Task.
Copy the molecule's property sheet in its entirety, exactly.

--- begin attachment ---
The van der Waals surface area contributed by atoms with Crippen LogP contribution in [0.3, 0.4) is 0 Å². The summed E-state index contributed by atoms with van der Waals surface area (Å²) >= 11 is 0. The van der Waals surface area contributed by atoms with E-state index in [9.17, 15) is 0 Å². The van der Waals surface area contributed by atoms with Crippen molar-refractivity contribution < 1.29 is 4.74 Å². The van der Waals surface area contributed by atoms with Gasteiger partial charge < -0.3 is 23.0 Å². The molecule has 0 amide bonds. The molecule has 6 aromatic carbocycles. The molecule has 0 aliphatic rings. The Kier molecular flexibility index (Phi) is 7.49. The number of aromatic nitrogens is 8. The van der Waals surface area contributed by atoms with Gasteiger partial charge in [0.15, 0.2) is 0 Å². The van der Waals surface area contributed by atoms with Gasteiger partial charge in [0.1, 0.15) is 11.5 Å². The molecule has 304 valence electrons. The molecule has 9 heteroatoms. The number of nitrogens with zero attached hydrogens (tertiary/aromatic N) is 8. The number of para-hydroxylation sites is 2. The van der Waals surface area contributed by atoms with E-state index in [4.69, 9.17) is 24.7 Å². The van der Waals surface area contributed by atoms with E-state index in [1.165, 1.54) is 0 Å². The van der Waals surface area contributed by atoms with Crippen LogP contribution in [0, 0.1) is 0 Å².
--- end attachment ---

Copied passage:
The van der Waals surface area contributed by atoms with Crippen LogP contribution in [0.3, 0.4) is 0 Å². The summed E-state index contributed by atoms with van der Waals surface area (Å²) >= 11 is 0. The van der Waals surface area contributed by atoms with E-state index in [9.17, 15) is 0 Å². The van der Waals surface area contributed by atoms with Crippen molar-refractivity contribution < 1.29 is 4.74 Å². The van der Waals surface area contributed by atoms with Gasteiger partial charge < -0.3 is 23.0 Å². The molecule has 0 amide bonds. The molecule has 6 aromatic carbocycles. The molecule has 0 aliphatic rings. The Kier molecular flexibility index (Phi) is 7.49. The number of aromatic nitrogens is 8. The van der Waals surface area contributed by atoms with Gasteiger partial charge in [0.15, 0.2) is 0 Å². The van der Waals surface area contributed by atoms with Gasteiger partial charge in [0.1, 0.15) is 11.5 Å². The molecule has 304 valence electrons. The molecule has 9 heteroatoms. The number of nitrogens with zero attached hydrogens (tertiary/aromatic N) is 8. The number of para-hydroxylation sites is 2. The van der Waals surface area contributed by atoms with E-state index in [4.69, 9.17) is 24.7 Å². The van der Waals surface area contributed by atoms with E-state index in [1.165, 1.54) is 0 Å². The van der Waals surface area contributed by atoms with Crippen LogP contribution in [0, 0.1) is 0 Å².